I can’t help it. Every time I see a sign, I stop. If the house is mid-century, I’m a goner. Must be my Wonder Years fixation. Garage sales don’t satisfy, but ESTATE draws me to the door as if the knob is a portkey or affixed to a magic cupboard. To Narnia and beyond.
Who lived here? Are they still alive? I wander through rooms filled with copper Jello molds and Corning Ware casserole lids. Sheets folded on the dresser are flowered and faded. A dusty Singer reveals a crafty grandma.
A bargain hunter unfurls a yard of vined green cotton. “What was this?” she asks. I avert my gaze. She holds a homemade balloon shade, plastic rings hand-stitched to the hem.
I say nothing.
She drops the item.
I shake it out and check for stains. Usable. Even pretty. With a tactile sixth-sense, I can see the hands that stitched it. Nimble fingers wield a small needle. The thread whips through the plastic ring over and under. The knot pulls tight. I feel the sting as she snaps the thread against her palm.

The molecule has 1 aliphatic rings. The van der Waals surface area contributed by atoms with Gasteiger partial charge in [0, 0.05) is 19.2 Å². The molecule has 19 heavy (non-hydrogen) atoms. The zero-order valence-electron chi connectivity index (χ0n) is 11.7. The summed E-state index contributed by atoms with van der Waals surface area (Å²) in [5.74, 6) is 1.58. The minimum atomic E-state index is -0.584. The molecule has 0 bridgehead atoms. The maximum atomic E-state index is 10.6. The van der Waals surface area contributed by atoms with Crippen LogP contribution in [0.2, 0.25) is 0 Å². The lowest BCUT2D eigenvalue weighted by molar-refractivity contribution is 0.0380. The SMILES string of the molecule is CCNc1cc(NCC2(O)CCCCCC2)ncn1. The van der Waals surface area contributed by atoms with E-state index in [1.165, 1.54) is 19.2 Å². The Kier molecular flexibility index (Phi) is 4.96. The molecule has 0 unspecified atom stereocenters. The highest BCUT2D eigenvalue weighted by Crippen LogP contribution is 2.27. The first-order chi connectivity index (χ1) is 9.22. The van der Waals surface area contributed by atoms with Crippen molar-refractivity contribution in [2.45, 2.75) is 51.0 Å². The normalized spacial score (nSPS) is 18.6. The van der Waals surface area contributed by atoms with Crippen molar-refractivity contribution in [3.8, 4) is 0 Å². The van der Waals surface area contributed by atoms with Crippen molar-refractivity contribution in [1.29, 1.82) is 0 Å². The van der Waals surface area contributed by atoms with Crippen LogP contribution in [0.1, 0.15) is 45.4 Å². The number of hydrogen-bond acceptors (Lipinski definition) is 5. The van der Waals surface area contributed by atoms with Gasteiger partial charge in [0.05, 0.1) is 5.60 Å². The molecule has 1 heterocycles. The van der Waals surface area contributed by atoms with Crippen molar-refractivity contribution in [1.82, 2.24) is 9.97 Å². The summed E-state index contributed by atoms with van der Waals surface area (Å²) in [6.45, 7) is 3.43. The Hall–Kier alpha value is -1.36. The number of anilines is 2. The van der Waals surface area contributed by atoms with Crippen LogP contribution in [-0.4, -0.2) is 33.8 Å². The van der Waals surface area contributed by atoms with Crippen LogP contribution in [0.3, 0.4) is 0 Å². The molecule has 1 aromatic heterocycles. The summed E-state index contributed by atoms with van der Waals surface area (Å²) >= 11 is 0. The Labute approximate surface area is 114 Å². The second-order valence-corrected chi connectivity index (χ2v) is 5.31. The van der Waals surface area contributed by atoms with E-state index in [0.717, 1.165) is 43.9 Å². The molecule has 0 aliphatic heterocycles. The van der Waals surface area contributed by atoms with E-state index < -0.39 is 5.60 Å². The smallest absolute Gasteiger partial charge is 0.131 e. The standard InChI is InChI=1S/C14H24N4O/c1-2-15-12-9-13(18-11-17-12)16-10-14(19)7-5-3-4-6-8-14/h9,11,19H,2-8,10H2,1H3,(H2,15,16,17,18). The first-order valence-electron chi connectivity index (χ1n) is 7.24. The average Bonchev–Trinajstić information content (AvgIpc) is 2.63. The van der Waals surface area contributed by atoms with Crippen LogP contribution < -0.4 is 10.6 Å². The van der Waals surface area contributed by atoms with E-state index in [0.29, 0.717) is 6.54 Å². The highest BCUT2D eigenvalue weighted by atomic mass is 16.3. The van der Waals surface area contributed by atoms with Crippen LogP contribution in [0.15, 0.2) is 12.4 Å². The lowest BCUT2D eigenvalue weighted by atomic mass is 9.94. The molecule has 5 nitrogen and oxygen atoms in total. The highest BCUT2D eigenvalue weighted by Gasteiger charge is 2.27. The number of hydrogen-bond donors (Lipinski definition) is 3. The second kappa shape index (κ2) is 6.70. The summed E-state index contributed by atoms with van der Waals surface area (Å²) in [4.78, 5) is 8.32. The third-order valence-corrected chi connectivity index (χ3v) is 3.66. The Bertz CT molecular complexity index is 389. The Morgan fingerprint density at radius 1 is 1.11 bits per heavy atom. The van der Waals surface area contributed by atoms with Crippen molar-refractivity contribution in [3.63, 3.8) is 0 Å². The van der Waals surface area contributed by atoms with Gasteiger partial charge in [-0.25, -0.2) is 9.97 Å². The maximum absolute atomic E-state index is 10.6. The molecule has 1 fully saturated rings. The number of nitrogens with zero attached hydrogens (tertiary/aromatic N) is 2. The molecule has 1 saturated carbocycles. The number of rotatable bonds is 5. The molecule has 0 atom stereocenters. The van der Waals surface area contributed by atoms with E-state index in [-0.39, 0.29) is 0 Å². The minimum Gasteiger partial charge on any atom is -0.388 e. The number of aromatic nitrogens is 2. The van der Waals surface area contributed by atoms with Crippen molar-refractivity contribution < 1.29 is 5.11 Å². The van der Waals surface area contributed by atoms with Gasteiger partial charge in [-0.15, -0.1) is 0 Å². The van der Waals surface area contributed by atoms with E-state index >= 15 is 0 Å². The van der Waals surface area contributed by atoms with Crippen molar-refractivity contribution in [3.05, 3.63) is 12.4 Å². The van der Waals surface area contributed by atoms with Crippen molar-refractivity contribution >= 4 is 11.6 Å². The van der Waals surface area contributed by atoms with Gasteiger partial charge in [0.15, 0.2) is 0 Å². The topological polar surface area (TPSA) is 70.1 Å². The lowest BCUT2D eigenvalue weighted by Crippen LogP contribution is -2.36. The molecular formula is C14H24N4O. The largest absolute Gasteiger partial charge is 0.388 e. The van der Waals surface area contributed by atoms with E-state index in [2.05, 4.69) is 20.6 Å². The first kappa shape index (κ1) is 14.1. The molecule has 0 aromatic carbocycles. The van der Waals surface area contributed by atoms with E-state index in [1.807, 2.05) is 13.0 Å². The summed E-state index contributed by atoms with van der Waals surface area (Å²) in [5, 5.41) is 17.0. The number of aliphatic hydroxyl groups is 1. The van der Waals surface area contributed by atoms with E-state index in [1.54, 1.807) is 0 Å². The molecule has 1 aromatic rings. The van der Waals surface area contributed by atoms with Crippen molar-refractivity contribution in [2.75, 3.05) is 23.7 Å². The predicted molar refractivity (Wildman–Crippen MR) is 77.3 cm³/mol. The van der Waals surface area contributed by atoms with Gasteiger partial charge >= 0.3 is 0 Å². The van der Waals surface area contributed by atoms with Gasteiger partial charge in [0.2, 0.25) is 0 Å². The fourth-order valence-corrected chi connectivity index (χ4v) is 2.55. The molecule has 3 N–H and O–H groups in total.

A man enters holding a blue-lined waitress pad. “Can I write you a ticket?”
“No.” I smooth the cloth back into even squares. Whatever it is I’m searching for, I haven’t found.
I deduce that the former inhabitant didn’t smoke, ate at home, only replaced what was broken. The curled formica on the kitchen counter testifies to her longevity. She wasn’t much of a gardener. The backyard is a forest of empty clay flower pots, six inches or less in diameter. She liked celebrations. The garage is full of Christmas, glass glittered bulbs in 1960s cardboard boxes with cellophane lids. A four-foot tree of spiky synthetic retains a few icicles. And dust.
There’s always dust.
The Frigidaire hums. Someone nukes lunch. The lady at the table by the door greets a new voyeur. I exit. Still making up stories and searching for Oz.